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'Poverty and Famines' Summary of the book
Amartya Sen advances the theory that lack of democracy and famines are interrelated; he cites the example of the Bengal famine of 1943, stating that it only occurred because of the lack of democracy in India under British rule. He further argues that the situation was aggravated by the British government's suspension of trade in rice and grains among various Indian provinces.
Olivier Rubin's review of the evidence disagrees with Sen; after examining the cases of post-Independence India, Niger, and Malawi, he finds that "democracy is no panacea against famine." Rubin's analysis questions whether democracy and a free press were sufficient to truly avert famine in 1967 and 1972 (the Maharashtra famine involved some 130,000 deaths), and notes that some dynamics of electoral democracy complicate rather than bring about famine relief efforts. Rubin does not address colonial period famines.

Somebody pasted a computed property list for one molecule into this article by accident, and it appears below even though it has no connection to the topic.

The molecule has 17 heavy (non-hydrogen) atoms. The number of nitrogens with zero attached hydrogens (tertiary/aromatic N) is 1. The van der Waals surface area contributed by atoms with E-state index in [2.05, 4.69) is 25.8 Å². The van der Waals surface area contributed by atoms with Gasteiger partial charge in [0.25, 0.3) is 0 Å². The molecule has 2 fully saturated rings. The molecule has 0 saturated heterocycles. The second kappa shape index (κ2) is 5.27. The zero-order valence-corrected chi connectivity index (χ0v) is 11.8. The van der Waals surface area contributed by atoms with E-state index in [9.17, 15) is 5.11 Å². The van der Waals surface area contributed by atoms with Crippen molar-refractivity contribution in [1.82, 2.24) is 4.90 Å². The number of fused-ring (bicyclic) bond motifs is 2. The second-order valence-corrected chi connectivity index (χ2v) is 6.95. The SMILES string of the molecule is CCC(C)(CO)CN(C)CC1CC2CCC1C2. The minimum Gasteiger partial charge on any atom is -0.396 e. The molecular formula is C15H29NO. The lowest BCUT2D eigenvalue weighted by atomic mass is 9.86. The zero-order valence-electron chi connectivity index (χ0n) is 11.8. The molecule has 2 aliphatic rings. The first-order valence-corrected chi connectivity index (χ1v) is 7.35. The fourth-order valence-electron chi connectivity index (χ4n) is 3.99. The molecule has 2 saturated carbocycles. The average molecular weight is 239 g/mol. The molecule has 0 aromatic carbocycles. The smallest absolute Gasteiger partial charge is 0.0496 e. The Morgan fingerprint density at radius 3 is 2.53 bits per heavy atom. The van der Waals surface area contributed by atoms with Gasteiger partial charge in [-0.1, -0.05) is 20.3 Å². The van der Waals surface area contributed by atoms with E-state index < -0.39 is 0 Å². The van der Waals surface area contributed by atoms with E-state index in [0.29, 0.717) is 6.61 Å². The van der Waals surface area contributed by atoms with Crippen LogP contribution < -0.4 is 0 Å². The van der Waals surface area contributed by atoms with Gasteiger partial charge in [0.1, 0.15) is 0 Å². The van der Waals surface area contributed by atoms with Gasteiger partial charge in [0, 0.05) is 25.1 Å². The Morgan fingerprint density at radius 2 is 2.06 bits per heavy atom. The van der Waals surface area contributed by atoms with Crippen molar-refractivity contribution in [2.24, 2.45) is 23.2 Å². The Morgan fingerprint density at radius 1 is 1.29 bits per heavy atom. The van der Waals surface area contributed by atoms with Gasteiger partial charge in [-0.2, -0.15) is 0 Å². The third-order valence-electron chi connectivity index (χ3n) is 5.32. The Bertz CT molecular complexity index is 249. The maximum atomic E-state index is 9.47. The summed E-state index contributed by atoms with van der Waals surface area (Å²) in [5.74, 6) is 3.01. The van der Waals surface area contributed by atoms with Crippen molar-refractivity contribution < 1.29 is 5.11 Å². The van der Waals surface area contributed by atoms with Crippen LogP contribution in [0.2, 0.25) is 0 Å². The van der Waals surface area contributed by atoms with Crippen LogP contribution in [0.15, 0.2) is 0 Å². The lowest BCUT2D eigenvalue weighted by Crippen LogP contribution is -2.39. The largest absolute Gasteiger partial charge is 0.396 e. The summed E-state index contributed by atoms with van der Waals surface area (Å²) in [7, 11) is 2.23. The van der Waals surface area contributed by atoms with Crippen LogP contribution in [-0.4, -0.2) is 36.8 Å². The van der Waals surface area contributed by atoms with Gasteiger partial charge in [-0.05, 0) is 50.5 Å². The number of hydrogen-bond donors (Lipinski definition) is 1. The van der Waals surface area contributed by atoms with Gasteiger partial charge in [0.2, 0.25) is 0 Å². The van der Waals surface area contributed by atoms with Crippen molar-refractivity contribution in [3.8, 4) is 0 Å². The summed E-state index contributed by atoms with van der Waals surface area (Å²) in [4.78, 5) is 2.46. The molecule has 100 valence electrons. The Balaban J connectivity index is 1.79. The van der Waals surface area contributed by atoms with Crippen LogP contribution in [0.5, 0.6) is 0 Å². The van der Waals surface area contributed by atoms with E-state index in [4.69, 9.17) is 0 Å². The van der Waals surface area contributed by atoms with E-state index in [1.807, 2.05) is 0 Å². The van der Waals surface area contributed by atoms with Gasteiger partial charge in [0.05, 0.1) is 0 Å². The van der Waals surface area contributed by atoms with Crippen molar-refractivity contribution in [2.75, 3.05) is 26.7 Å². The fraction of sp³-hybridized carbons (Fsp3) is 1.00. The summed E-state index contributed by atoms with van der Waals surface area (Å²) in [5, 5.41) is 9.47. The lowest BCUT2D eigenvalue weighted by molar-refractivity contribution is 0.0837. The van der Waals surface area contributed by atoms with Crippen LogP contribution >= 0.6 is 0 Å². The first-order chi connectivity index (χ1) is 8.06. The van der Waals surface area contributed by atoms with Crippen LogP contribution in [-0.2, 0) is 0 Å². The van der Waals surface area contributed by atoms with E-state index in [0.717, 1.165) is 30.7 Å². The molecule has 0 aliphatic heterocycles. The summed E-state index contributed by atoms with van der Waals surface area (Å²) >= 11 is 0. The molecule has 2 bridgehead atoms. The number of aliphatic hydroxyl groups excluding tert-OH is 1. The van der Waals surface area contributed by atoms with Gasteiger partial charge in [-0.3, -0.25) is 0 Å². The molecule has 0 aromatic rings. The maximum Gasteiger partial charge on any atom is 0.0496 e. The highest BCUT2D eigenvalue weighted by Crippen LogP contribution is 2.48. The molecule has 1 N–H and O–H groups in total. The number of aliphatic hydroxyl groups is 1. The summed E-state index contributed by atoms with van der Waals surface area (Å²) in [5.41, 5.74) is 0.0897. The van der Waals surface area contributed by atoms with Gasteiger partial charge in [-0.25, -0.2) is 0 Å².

On the other hand, Andrew Banik's study Starvation and India's democracy affirms Sen's thesis, but indicates that while democracy has been able to prevent famines in India, it has not been sufficient to avoid severe under-nutrition and starvation deaths, which Banik calls a 'silent emergency' in the country.
According to a FEWSNET report, "Famines are not natural phenomena, they are catastrophic political failures."
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